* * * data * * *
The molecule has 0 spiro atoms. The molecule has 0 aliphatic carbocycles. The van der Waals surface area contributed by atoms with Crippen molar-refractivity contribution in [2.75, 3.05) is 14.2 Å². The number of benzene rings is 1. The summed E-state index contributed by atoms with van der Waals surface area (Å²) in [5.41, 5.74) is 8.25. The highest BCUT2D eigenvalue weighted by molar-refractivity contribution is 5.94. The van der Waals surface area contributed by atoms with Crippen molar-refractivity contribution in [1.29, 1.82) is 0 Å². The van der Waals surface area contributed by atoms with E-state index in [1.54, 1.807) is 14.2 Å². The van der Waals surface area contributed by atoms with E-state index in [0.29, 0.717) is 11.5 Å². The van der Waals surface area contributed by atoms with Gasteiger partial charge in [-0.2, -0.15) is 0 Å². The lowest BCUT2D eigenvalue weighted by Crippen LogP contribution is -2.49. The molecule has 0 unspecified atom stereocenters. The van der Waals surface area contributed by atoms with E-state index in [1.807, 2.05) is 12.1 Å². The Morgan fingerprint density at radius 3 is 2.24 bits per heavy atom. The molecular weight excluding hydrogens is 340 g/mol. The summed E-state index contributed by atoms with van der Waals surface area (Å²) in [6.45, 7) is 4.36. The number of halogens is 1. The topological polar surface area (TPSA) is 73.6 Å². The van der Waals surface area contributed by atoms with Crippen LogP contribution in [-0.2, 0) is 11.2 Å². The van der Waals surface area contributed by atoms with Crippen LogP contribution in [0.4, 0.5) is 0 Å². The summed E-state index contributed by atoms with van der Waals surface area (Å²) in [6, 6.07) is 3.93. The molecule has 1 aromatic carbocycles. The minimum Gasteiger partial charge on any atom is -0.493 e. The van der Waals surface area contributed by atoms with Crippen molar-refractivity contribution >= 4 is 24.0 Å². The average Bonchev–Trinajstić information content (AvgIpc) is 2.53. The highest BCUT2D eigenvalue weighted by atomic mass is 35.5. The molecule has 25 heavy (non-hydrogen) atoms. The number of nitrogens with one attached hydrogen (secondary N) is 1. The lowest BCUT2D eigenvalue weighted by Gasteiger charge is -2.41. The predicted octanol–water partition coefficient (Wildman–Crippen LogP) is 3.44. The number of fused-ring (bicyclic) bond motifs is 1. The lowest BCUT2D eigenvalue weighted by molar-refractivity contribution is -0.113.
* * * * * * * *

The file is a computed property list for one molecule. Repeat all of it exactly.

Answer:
The molecule has 0 spiro atoms. The molecule has 0 aliphatic carbocycles. The van der Waals surface area contributed by atoms with Crippen molar-refractivity contribution in [2.75, 3.05) is 14.2 Å². The number of benzene rings is 1. The summed E-state index contributed by atoms with van der Waals surface area (Å²) in [5.41, 5.74) is 8.25. The highest BCUT2D eigenvalue weighted by molar-refractivity contribution is 5.94. The van der Waals surface area contributed by atoms with Crippen molar-refractivity contribution in [1.29, 1.82) is 0 Å². The van der Waals surface area contributed by atoms with E-state index in [1.54, 1.807) is 14.2 Å². The van der Waals surface area contributed by atoms with E-state index in [0.29, 0.717) is 11.5 Å². The van der Waals surface area contributed by atoms with Gasteiger partial charge in [-0.2, -0.15) is 0 Å². The lowest BCUT2D eigenvalue weighted by Crippen LogP contribution is -2.49. The molecule has 0 unspecified atom stereocenters. The van der Waals surface area contributed by atoms with E-state index in [1.807, 2.05) is 12.1 Å². The Morgan fingerprint density at radius 3 is 2.24 bits per heavy atom. The molecular weight excluding hydrogens is 340 g/mol. The summed E-state index contributed by atoms with van der Waals surface area (Å²) in [6.45, 7) is 4.36. The number of halogens is 1. The topological polar surface area (TPSA) is 73.6 Å². The van der Waals surface area contributed by atoms with Crippen LogP contribution in [-0.2, 0) is 11.2 Å². The van der Waals surface area contributed by atoms with Crippen LogP contribution in [0.4, 0.5) is 0 Å². The summed E-state index contributed by atoms with van der Waals surface area (Å²) in [6, 6.07) is 3.93. The molecule has 1 aromatic carbocycles. The minimum Gasteiger partial charge on any atom is -0.493 e. The van der Waals surface area contributed by atoms with Crippen molar-refractivity contribution >= 4 is 24.0 Å². The average Bonchev–Trinajstić information content (AvgIpc) is 2.53. The highest BCUT2D eigenvalue weighted by atomic mass is 35.5. The molecule has 25 heavy (non-hydrogen) atoms. The number of nitrogens with one attached hydrogen (secondary N) is 1. The lowest BCUT2D eigenvalue weighted by Gasteiger charge is -2.41. The predicted octanol–water partition coefficient (Wildman–Crippen LogP) is 3.44. The number of fused-ring (bicyclic) bond motifs is 1. The lowest BCUT2D eigenvalue weighted by molar-refractivity contribution is -0.113.